Two weeks went by and one of the girls I knew told me they were all voting on my affiliation. After another two weeks, I received a text that asked me to meet the president at Starbucks. I met the president at Starbucks who was to my surprise accompanied by a vice president. The president explained that unfortunately, I would not be affiliating with the chapter. She simply asked if I had any questions and then left.

I was honestly shocked by the news because I knew of 10 other girls that had seamlessly joined new chapters when transferring, not to mention I did not have any real reasons for my chapter to say no. I met the national standard of having at least a 2.8 GPA. I paid my dues in full each semester, even when I worked at Disney. I was as nice as I could possibly imagine, which is actually a natural character trait of mine. When I asked the president if there was any reason she said that there was simply "a lot of girls."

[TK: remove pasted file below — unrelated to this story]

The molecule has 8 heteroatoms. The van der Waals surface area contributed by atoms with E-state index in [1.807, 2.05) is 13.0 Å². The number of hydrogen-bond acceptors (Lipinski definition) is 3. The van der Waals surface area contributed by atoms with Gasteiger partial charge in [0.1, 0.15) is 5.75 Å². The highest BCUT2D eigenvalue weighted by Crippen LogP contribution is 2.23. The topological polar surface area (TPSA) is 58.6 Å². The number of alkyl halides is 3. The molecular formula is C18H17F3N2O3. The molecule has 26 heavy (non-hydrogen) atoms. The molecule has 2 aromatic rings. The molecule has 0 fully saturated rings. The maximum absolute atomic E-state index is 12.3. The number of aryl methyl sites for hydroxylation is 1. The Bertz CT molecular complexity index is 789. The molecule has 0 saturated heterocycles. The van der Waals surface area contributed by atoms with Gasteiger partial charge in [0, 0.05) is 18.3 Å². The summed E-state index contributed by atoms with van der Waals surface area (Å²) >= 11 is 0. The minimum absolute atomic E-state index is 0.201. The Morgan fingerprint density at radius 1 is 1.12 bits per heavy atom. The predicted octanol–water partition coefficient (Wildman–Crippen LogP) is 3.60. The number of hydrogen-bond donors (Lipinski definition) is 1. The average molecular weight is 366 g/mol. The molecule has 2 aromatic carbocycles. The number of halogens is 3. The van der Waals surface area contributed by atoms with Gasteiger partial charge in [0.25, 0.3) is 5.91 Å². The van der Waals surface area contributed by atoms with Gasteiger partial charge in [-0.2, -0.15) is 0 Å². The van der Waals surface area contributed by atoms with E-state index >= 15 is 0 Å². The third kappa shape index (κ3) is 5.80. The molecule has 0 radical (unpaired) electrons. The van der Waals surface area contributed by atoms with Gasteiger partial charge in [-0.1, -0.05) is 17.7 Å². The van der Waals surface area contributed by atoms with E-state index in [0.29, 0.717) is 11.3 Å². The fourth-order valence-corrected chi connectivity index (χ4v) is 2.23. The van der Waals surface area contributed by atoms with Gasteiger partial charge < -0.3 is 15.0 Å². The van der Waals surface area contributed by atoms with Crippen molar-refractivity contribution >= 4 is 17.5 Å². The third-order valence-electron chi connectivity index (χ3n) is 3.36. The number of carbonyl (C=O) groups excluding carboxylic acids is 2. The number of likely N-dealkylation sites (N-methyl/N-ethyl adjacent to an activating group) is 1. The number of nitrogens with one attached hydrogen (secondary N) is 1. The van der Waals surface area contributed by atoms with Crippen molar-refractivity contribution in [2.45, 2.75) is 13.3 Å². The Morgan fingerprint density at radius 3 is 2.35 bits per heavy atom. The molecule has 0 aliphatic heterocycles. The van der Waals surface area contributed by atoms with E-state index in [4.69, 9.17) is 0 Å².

If I am being completely honest it broke my heart a bit, I was only in my sophomore year and could not believe the idea of going through the rest of college without the organization I grew to love so much. Instead of seeing it as a character flaw on their part, I began to search myself for all the reasons, my "sisters" would reject me like that. I could not come up with any valid ones. Maybe it would have been easier if some of the girls would have taken the chance to get to know me but not one girl went out of her way to make me feel welcome as a sister or just as a friend.

A year later, after trying to get involved in other groups such as Christian ministry and even independent counsel, I still had that longing for greek life. I went through a process called informal recruitment and was eventually invited to join a different XYZ chapter.